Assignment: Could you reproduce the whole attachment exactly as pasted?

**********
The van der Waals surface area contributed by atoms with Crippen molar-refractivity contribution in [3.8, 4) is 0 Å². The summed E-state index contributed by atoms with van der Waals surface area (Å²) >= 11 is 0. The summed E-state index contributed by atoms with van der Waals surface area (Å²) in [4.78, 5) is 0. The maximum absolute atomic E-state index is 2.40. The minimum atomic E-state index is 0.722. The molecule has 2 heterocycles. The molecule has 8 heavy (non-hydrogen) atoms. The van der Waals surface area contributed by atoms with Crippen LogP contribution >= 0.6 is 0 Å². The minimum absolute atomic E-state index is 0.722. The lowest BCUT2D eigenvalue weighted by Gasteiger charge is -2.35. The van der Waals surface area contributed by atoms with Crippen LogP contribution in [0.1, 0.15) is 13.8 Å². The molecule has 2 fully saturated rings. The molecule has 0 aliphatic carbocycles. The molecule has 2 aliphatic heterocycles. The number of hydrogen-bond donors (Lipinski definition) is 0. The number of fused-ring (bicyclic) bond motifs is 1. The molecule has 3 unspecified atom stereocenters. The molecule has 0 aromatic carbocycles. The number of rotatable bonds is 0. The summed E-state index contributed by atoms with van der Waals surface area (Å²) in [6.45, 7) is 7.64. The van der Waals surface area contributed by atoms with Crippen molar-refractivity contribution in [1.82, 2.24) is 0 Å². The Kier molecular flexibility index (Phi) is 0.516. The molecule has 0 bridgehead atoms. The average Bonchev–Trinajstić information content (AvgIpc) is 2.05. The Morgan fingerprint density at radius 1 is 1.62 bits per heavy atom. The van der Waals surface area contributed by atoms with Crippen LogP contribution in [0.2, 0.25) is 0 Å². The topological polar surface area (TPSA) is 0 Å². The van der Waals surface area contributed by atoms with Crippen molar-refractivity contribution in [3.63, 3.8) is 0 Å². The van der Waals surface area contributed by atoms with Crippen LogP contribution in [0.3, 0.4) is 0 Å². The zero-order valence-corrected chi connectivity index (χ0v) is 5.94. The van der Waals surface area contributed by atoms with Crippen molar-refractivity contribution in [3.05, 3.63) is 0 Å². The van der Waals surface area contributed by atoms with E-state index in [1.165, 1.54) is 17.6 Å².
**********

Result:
The van der Waals surface area contributed by atoms with Crippen molar-refractivity contribution in [3.8, 4) is 0 Å². The summed E-state index contributed by atoms with van der Waals surface area (Å²) >= 11 is 0. The summed E-state index contributed by atoms with van der Waals surface area (Å²) in [4.78, 5) is 0. The maximum absolute atomic E-state index is 2.40. The minimum atomic E-state index is 0.722. The molecule has 2 heterocycles. The molecule has 8 heavy (non-hydrogen) atoms. The van der Waals surface area contributed by atoms with Crippen LogP contribution >= 0.6 is 0 Å². The minimum absolute atomic E-state index is 0.722. The lowest BCUT2D eigenvalue weighted by Gasteiger charge is -2.35. The van der Waals surface area contributed by atoms with Crippen LogP contribution in [0.1, 0.15) is 13.8 Å². The molecule has 2 fully saturated rings. The molecule has 0 aliphatic carbocycles. The molecule has 2 aliphatic heterocycles. The number of hydrogen-bond donors (Lipinski definition) is 0. The number of fused-ring (bicyclic) bond motifs is 1. The molecule has 3 unspecified atom stereocenters. The molecule has 0 aromatic carbocycles. The number of rotatable bonds is 0. The summed E-state index contributed by atoms with van der Waals surface area (Å²) in [6.45, 7) is 7.64. The van der Waals surface area contributed by atoms with Crippen molar-refractivity contribution in [1.82, 2.24) is 0 Å². The Kier molecular flexibility index (Phi) is 0.516. The molecule has 0 bridgehead atoms. The average Bonchev–Trinajstić information content (AvgIpc) is 2.05. The Morgan fingerprint density at radius 1 is 1.62 bits per heavy atom. The van der Waals surface area contributed by atoms with Crippen LogP contribution in [0.2, 0.25) is 0 Å². The topological polar surface area (TPSA) is 0 Å². The van der Waals surface area contributed by atoms with Crippen molar-refractivity contribution in [3.63, 3.8) is 0 Å². The van der Waals surface area contributed by atoms with Crippen LogP contribution in [0.3, 0.4) is 0 Å². The zero-order valence-corrected chi connectivity index (χ0v) is 5.94. The van der Waals surface area contributed by atoms with Crippen molar-refractivity contribution in [3.05, 3.63) is 0 Å². The van der Waals surface area contributed by atoms with E-state index in [1.165, 1.54) is 17.6 Å².